The three candidates for Erie County Sheriff debated the issues Tuesday morning at St. Joseph's Collegiate Institute.
At one point, a student panelist pointed out that current Sheriff Timothy Howard is among several county sheriffs across New York challenging the state's gun control law, or SAFE Act, in court. Howard, a Republican, was asked if he is not constitutionally obligated to uphold laws passed in Albany.
"Anytime there's a debate or conflict between the state and federal constitution, we've been taught, and it's how it should be, that the U.S. Constitution prevails," Howard said.
The first rebuttal went to Howard's Democratic challenger, retired Sheriff's Deputy Sgt. Dick Dobson.
"As police officers, we swear to uphold the Constitution. But the second part of our oath is we will enforce all of the laws of the State of New York. Gentlemen, that's whether we like the law or not," Dobson said.
The Law and Order Party candidate, Sheriff's Deputy Lt. Bert Dunn, said he thinks there are some "serious issues" with the SAFE Act.
"At this point, it's really not up to us, as police officers, what to enforce and not to enforce," said Dunn, who lost the Democratic primary to Dobson in September.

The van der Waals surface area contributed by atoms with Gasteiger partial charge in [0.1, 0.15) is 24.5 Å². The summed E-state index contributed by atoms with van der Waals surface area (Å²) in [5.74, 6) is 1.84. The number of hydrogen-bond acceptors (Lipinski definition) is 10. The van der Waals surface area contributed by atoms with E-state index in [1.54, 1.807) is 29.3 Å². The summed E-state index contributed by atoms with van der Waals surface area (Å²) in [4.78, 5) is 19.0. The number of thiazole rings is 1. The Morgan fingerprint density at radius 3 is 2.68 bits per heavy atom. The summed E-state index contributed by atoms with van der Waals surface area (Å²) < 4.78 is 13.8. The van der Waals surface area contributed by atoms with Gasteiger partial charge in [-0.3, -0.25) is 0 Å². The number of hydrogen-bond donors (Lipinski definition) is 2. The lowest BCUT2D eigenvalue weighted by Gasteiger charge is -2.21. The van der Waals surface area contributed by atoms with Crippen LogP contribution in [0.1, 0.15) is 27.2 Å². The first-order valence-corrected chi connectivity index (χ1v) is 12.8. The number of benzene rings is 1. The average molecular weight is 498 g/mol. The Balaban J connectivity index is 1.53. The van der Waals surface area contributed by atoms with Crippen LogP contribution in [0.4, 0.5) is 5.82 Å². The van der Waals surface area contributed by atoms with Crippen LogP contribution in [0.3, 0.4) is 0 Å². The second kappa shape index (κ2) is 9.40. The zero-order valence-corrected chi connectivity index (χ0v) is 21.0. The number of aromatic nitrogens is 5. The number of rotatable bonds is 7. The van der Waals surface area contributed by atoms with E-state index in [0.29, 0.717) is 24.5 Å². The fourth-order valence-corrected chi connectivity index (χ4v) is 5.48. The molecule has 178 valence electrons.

The high suicide rate in the Erie County Holding Center was also covered during today's debate. Howard said the Holding Center is a much better facility than it was four years ago.
"The real issue here is that the county government finally made available the appropriate resources to deal with the issues within the jail," Howard said.
Dobson says the situation in the Holding Center over the years is "unconscionable."
"We treat other people with dignity. If you're going to put an inmate on the floor, that person should have a mattress to sleep on," Dobson said.
St. Joe's has been hosting political debates for more than 25 years. Tuesday's forum was moderated by government teacher Ted Lina. Election Day is November 5.